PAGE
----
“Blink” your Analysis
Judging the impact of Moments of Truth on Customer Satisfaction is a very subjective thing. It’s relatively easy for people to do, but very difficult to codify. It can best be done by looking at the Goal, the Target and the Moments of Truth all together. In most cases the Moments of Truth that are problematic will immediately become obvious.
Describe your Actions
Describing your actions is the way you build the direction, leadership vision or specific activities that need to be done for improvement to take place. Depending on what your Goal is, your Actions need to take the form that will help get the work you know needs doing, done.
It’s important to have a goal. If we don’t have a goal then it’s very hard to play the game to win! So in your MOT Plan you need a goal.
What is your goal?
While Improving Customer Satisfaction is the overall goal, the specific goals for people to help us achieve that are what is needed to get results.

Those specific goals could be several things depending on who you are and what you do. Let’s look at some examples and see how they change the nature of the MOT Plan goal.

Who do you want your customers to become?

According to MIT innovation expert and thought leader Michael Schrage, if you aren’t asking this question, your strategic marketing and innovation efforts will fail.

In this latest HBR Single, Schrage provides a powerful new lens for getting more value out of innovation investment. He argues that asking customers to do something different doesn’t go far enough—serious marketers and innovators must ask them to become something different instead. Even more, you must invest in their capabilities and competencies to help them become better customers.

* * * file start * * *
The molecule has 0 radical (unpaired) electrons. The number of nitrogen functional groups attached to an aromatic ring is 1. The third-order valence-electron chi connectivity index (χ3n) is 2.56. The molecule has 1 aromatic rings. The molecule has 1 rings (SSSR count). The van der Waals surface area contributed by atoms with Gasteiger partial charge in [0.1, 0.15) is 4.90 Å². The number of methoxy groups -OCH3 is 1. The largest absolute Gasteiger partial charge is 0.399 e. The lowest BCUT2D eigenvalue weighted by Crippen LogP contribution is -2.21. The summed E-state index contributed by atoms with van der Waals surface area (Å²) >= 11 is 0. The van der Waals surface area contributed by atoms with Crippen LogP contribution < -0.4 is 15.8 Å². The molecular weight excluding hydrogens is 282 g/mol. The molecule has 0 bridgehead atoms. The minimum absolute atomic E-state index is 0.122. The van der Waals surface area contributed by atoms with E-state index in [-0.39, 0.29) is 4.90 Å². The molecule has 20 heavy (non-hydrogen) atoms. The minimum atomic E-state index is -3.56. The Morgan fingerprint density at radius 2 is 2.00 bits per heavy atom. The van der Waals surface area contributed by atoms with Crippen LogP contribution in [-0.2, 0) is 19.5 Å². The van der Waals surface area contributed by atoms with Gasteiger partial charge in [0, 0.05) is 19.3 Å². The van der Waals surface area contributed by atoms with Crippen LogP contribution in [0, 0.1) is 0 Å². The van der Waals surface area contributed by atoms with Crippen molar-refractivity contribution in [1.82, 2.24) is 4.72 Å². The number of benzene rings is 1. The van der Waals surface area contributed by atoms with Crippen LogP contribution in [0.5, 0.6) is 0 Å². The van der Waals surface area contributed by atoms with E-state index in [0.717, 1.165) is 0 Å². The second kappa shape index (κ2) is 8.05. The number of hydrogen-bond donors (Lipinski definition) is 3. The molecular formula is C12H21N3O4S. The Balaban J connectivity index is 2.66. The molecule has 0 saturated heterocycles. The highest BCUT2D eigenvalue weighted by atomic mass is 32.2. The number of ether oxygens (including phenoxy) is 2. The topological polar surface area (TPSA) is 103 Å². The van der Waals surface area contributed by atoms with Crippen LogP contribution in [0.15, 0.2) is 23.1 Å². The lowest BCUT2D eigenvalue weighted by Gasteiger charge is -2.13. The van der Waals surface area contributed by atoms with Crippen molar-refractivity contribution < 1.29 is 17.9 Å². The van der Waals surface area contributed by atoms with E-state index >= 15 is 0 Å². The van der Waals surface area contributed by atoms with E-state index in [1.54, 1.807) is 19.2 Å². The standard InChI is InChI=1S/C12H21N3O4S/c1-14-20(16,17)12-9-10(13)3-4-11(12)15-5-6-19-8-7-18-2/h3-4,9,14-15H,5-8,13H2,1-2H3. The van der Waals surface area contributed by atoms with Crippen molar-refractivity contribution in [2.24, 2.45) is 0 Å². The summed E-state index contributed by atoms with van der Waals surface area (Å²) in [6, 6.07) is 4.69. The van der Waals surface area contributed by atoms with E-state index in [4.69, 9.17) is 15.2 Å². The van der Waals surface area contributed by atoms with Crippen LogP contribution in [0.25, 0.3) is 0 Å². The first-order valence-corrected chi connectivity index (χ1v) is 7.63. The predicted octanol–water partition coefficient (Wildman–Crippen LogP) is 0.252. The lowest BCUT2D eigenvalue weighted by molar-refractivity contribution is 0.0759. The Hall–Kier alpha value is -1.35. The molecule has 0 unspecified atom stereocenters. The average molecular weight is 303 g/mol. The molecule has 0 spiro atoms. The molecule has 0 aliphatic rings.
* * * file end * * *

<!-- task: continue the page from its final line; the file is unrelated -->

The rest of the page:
Schrage’s primary insight is that innovation is an investment in your client, not just a transaction with them. To truly innovate today, designing new products or features or services won’t get you there. Only by designing new customers—thinking of their future state, being the conduit to their evolution—will you transform your business.

Schrage explains how the above question (what he calls “The Ask”) will incite you and your team to imagine and design ideal customer outcomes as the way to drive your business’s future. The Single is organized around six key insights and includes practical exercises to help you apply the question to your current situation. Schrage also includes examples from well-known companies—Google, Facebook, Disney, Starbucks, Apple, IKEA, Dyson, Ryanair, and others—to illustrate just what is possible when you apply “The Ask.”

Marketing executives, brand managers, strategic innovators, and entrepreneurs alike should understand how successful innovation rebrands the client and not the product. A requisite question for its time, Who Do You Want Your Customers To Become will liberate you and your team from ‘innovation myopia’—and turn your innovation efforts on their head.